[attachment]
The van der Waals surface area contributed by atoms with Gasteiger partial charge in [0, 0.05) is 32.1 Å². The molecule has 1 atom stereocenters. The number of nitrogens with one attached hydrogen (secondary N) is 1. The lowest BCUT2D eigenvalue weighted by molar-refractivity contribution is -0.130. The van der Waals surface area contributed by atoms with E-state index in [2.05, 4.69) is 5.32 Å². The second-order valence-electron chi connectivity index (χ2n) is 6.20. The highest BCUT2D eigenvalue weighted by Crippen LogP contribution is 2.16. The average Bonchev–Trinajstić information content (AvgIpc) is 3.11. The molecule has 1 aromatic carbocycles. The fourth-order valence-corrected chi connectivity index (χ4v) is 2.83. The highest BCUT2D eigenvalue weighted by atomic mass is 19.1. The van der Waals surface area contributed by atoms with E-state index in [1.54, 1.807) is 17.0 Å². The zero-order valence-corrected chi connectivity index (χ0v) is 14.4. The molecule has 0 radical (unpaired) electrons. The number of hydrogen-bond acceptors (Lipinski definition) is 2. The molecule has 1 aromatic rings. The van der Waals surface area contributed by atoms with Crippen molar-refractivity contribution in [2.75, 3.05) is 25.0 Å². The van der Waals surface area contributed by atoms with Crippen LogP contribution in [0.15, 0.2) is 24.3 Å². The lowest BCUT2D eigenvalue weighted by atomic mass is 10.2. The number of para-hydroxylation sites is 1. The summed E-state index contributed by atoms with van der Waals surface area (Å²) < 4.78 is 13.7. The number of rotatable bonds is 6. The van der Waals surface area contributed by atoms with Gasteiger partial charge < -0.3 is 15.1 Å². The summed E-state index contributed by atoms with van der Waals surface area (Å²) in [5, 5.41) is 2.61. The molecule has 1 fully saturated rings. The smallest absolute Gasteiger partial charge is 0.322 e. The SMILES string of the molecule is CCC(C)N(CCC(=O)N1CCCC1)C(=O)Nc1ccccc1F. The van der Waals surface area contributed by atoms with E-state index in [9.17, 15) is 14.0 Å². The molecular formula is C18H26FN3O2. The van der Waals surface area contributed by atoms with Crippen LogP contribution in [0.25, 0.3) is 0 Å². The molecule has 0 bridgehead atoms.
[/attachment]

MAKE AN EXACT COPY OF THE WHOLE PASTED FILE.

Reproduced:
The van der Waals surface area contributed by atoms with Gasteiger partial charge in [0, 0.05) is 32.1 Å². The molecule has 1 atom stereocenters. The number of nitrogens with one attached hydrogen (secondary N) is 1. The lowest BCUT2D eigenvalue weighted by molar-refractivity contribution is -0.130. The van der Waals surface area contributed by atoms with E-state index in [2.05, 4.69) is 5.32 Å². The second-order valence-electron chi connectivity index (χ2n) is 6.20. The highest BCUT2D eigenvalue weighted by Crippen LogP contribution is 2.16. The average Bonchev–Trinajstić information content (AvgIpc) is 3.11. The molecule has 1 aromatic carbocycles. The fourth-order valence-corrected chi connectivity index (χ4v) is 2.83. The highest BCUT2D eigenvalue weighted by atomic mass is 19.1. The van der Waals surface area contributed by atoms with E-state index in [1.54, 1.807) is 17.0 Å². The zero-order valence-corrected chi connectivity index (χ0v) is 14.4. The molecule has 0 radical (unpaired) electrons. The number of hydrogen-bond acceptors (Lipinski definition) is 2. The molecule has 1 aromatic rings. The van der Waals surface area contributed by atoms with Crippen molar-refractivity contribution in [2.75, 3.05) is 25.0 Å². The van der Waals surface area contributed by atoms with Crippen LogP contribution in [0.15, 0.2) is 24.3 Å². The lowest BCUT2D eigenvalue weighted by atomic mass is 10.2. The number of para-hydroxylation sites is 1. The summed E-state index contributed by atoms with van der Waals surface area (Å²) < 4.78 is 13.7. The number of rotatable bonds is 6. The van der Waals surface area contributed by atoms with Gasteiger partial charge < -0.3 is 15.1 Å². The summed E-state index contributed by atoms with van der Waals surface area (Å²) in [5, 5.41) is 2.61. The molecule has 1 fully saturated rings. The smallest absolute Gasteiger partial charge is 0.322 e. The SMILES string of the molecule is CCC(C)N(CCC(=O)N1CCCC1)C(=O)Nc1ccccc1F. The van der Waals surface area contributed by atoms with E-state index in [9.17, 15) is 14.0 Å². The molecular formula is C18H26FN3O2. The van der Waals surface area contributed by atoms with Crippen LogP contribution in [0.25, 0.3) is 0 Å². The molecule has 0 bridgehead atoms.